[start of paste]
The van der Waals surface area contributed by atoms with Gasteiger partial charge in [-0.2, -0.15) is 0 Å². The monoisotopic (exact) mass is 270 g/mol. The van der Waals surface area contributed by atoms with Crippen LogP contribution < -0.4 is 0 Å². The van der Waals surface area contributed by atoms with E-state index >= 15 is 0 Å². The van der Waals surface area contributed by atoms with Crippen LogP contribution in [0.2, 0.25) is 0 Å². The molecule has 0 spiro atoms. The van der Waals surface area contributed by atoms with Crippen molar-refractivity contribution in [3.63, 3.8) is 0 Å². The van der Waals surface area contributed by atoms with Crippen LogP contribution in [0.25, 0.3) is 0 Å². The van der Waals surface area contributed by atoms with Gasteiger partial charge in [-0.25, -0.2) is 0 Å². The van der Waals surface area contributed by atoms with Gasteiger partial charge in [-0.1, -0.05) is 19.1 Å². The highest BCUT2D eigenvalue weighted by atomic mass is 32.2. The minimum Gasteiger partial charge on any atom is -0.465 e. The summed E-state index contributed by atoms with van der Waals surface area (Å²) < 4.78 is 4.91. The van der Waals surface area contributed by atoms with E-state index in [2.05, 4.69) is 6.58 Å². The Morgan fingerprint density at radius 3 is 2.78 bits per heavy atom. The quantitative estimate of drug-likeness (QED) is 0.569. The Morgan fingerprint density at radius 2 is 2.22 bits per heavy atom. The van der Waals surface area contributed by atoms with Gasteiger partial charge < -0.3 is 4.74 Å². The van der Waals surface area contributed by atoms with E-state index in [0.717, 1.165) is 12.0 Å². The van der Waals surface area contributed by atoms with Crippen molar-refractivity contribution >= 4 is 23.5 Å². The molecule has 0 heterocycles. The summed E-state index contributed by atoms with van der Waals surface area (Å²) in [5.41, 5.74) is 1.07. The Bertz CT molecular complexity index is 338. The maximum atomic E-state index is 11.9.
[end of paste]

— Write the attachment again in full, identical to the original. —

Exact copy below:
The van der Waals surface area contributed by atoms with Gasteiger partial charge in [-0.2, -0.15) is 0 Å². The monoisotopic (exact) mass is 270 g/mol. The van der Waals surface area contributed by atoms with Crippen LogP contribution < -0.4 is 0 Å². The van der Waals surface area contributed by atoms with E-state index >= 15 is 0 Å². The van der Waals surface area contributed by atoms with Crippen LogP contribution in [0.2, 0.25) is 0 Å². The molecule has 0 spiro atoms. The van der Waals surface area contributed by atoms with Crippen molar-refractivity contribution in [3.63, 3.8) is 0 Å². The van der Waals surface area contributed by atoms with Crippen LogP contribution in [0.25, 0.3) is 0 Å². The van der Waals surface area contributed by atoms with Gasteiger partial charge in [-0.25, -0.2) is 0 Å². The van der Waals surface area contributed by atoms with Gasteiger partial charge in [-0.1, -0.05) is 19.1 Å². The highest BCUT2D eigenvalue weighted by atomic mass is 32.2. The minimum Gasteiger partial charge on any atom is -0.465 e. The summed E-state index contributed by atoms with van der Waals surface area (Å²) < 4.78 is 4.91. The van der Waals surface area contributed by atoms with E-state index in [2.05, 4.69) is 6.58 Å². The Morgan fingerprint density at radius 3 is 2.78 bits per heavy atom. The quantitative estimate of drug-likeness (QED) is 0.569. The Morgan fingerprint density at radius 2 is 2.22 bits per heavy atom. The van der Waals surface area contributed by atoms with Gasteiger partial charge < -0.3 is 4.74 Å². The van der Waals surface area contributed by atoms with E-state index in [0.717, 1.165) is 12.0 Å². The van der Waals surface area contributed by atoms with Crippen molar-refractivity contribution >= 4 is 23.5 Å². The molecule has 0 heterocycles. The summed E-state index contributed by atoms with van der Waals surface area (Å²) in [5.41, 5.74) is 1.07. The Bertz CT molecular complexity index is 338. The maximum atomic E-state index is 11.9.